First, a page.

In 1748, the Baron of Montesquieu singled out the English political system as an exemplary form of protection of liberties, and the avoidance of corruption and despotism. He described in The Spirit of the Laws the separation between what we would now call the legislative, judiciary and executive powers.
His argument was extremely simple: that by any combination of these powers, the liberty of the subject would immediately be made null, because liberty depends on a stability of mind, and a predictability of outcome. This stability, he argues, is present when the branches are separate. However:
“When the legislative and executive powers are united in the same person, or in the same body of magistrates, there can be no liberty; because apprehensions may arise, lest the same monarch or senate should enact tyrannical laws, to execute them in a tyrannical manner.
“Again, there is no liberty, if the judiciary power be not separated from the legislative and executive. Were it joined with the legislative, the life and liberty of the subject would be exposed to arbitrary control; for the judge would be then the legislator. Were it joined to the executive power, the judge might behave with violence and oppression.”
Now, perhaps it’s sometime since you last learned of the political system – so let’s recap. In England currently, the three branches are represented as follows: the legislative power is made through the Houses of Parliament (mainly in Acts of Parliament). The executive force is the civil service (including the police). The Judiciary – now, that would be you.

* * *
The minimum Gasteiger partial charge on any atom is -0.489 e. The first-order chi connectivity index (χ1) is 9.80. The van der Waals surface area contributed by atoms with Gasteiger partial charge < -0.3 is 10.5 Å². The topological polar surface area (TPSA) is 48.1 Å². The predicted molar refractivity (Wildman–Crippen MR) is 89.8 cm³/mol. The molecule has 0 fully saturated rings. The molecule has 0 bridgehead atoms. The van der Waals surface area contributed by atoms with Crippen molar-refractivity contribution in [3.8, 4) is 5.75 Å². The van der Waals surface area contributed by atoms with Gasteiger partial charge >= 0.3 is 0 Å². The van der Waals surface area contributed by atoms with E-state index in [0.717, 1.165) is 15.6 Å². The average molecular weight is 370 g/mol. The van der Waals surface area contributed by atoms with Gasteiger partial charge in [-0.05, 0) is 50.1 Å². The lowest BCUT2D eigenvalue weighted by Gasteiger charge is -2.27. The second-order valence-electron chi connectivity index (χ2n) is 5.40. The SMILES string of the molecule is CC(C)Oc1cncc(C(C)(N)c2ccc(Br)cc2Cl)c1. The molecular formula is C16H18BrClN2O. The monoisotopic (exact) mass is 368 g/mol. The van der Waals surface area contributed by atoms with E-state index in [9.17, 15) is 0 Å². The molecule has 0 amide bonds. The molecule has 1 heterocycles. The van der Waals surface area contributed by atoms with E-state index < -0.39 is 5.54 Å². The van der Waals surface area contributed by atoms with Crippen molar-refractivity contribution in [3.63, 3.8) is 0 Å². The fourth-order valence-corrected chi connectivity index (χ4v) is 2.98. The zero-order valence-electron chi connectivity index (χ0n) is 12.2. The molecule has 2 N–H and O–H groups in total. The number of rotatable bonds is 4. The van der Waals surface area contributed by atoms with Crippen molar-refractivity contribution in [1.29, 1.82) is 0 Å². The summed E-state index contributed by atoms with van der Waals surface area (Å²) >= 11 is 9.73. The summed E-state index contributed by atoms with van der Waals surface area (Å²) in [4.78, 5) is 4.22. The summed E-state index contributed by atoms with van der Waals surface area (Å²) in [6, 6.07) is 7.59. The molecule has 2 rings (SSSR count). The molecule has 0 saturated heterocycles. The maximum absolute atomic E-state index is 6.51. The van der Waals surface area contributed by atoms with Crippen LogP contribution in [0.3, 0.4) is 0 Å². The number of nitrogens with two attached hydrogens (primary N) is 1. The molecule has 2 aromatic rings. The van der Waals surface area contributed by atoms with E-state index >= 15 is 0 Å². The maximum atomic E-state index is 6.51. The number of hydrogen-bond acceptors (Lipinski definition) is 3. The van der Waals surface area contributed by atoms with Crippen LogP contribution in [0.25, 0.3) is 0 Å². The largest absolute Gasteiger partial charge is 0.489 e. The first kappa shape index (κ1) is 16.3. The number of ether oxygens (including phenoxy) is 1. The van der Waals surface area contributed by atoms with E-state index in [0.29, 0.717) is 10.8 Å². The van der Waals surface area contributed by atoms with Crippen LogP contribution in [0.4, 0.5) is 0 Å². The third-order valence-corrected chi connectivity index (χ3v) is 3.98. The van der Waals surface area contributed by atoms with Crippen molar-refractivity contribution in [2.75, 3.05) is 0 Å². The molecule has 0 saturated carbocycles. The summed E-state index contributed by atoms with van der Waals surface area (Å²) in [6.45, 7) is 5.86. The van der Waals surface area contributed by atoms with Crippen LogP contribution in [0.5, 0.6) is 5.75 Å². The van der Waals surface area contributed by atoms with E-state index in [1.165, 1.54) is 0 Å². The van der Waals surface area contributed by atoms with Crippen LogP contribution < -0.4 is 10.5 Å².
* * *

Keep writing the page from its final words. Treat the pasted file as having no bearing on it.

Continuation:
However, the current actions of the legislative government has been to ‘advise’ the judiciary so strongly, as to essentially bring a conjunction between the legislative and judiciary powers. This means that “the life and liberty of the subject would be exposed to arbitrary control.” Further, Montesquieu adds this:
“The judges ought likewise to be of the same rank as the accused, or, in other words, his peers; to the end that he may not imagine he is fallen into the hands of persons inclined to treat him with rigour.”
For the last week, the courts have been overflowing not only with adminstrative paper work, but with class conflict. The rich are judging the poor, the privileged the disenfranchised, the powerful the weak. Those who have been scared and frightened by the rioting of the angry are now sitting in judgement and meting out punishment on those who frightened them. This is the source, surely, of the willingness to impose sentences of 6 months as a minimum for shop-lifting, for handling stolen goods worth an insignificant amount, and for the refusal of bail even in the most demanding of circumstances for the accused.
I am no great believer in the means of Liberalism, but I imagine many judges are. If the judiciary continues to be complicit in this new regime, then there is no liberty. I lay down the challenge for a judge to step forward and denounce what is occurring in the courts as I write.